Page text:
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Long-term population-based risks of second malignant neoplasms after childhood cancer in Britain

British Journal of Cancer
Nature Publishing Group
Publication Date
DOI: 10.1038/sj.bjc.6602226
  • Epidemiology
  • Medicine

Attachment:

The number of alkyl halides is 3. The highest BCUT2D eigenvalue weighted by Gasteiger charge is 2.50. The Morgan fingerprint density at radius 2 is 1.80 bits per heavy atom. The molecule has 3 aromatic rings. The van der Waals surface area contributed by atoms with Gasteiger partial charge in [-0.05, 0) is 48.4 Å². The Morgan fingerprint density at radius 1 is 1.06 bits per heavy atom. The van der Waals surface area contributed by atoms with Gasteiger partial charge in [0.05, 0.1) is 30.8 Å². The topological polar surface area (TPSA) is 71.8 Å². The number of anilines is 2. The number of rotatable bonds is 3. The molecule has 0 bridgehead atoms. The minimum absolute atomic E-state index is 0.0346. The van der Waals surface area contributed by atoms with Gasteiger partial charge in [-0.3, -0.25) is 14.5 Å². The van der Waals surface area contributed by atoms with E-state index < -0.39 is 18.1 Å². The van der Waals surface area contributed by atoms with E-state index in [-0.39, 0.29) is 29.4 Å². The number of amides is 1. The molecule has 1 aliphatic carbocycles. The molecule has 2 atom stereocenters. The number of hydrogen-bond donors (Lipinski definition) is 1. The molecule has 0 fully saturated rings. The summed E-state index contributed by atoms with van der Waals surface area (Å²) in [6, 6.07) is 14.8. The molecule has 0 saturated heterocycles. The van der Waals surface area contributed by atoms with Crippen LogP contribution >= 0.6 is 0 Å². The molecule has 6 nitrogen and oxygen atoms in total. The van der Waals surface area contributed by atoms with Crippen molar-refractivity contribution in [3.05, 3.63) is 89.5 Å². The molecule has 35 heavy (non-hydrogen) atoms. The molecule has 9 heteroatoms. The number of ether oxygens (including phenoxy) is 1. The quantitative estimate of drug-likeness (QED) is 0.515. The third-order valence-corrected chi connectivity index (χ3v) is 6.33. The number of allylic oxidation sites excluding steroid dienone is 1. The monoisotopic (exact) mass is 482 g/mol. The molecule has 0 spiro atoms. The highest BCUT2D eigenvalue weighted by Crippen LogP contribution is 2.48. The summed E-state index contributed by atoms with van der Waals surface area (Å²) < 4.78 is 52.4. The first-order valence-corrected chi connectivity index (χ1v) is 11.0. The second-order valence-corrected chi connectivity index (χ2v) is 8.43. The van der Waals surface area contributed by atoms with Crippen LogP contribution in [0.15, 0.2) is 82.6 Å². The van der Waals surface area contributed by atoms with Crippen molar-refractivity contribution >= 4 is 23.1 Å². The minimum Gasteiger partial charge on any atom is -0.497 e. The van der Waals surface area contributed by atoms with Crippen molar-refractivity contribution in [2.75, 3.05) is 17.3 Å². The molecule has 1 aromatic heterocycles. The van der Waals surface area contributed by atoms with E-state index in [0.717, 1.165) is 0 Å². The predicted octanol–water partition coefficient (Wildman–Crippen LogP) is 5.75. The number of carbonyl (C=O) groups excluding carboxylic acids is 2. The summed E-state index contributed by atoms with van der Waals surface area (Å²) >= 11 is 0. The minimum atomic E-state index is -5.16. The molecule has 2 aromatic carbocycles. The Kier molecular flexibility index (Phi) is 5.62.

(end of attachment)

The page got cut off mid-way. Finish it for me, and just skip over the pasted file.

Long-term population-based risks of second malignant neoplasms after childhood cancer in Britain HC Jenkinson1,2, MM Hawkins*,2, CA Stiller3, DL Winter2, HB Marsden4 and MCG Stevens5 1Department of Paediatric Oncology, Birmingham Children’s Hospital NHS Trust, Birmingham B4 6NH, UK; 2Department of Public Health and Epidemiology, Centre for Childhood Cancer Survivor Studies, University of Birmingham, Edgbaston, Birmingham B15 2TT, UK; 3Childhood Cancer Research Group, Department of Paediatrics, University of Oxford, Oxford OX2 6HJ, UK; 4Department of Paediatric Pathology, Royal Manchester Children’s Hospital, Pendlebury, Manchester M27 4HA, UK; 5Department of Paediatric Oncology, Bristol Royal Hospital for Children, Bristol BS2 8BJ, UK In a population-based, retrospective cohort study of 16 541 3-year survivors of childhood cancer treated in Britain up to the end of 1987, 278 second malignant neoplasms (SMNs) were identified against 39.4 expected giving a standardised incidence ratio (SIR) of 6.2. The overall cumulative risk of an SMN by 25 years from 3-year survival from childhood cancer was 4.2%. Analysis of the cohort of nonretinoblastoma childhood cancers combined revealed a significant decline in SIR of SMN with increasing duration of follow-up. There was a greater risk of developing a SMN, particularly secondary acute myeloid leukaemia, in those diagnosed with childhood cancer from 1980 onwards. However, on multivariate modeling, this was not an independent risk factor. There was significant heterogeneity (Po0.001) in SIR of SMN across different treatment groups, the greatest risk observed in the group exposed to both radiotherapy and chemotherapy. The risks of SMN observed were comparable with those in other population-based studies. While the decline in SIR with duration of follow-up and the small excess numbers of cancers observed over later decades after diagnosis are reassuring, the high excess risk, particularly of leukaemia, associated with recent more intense therapy is of co

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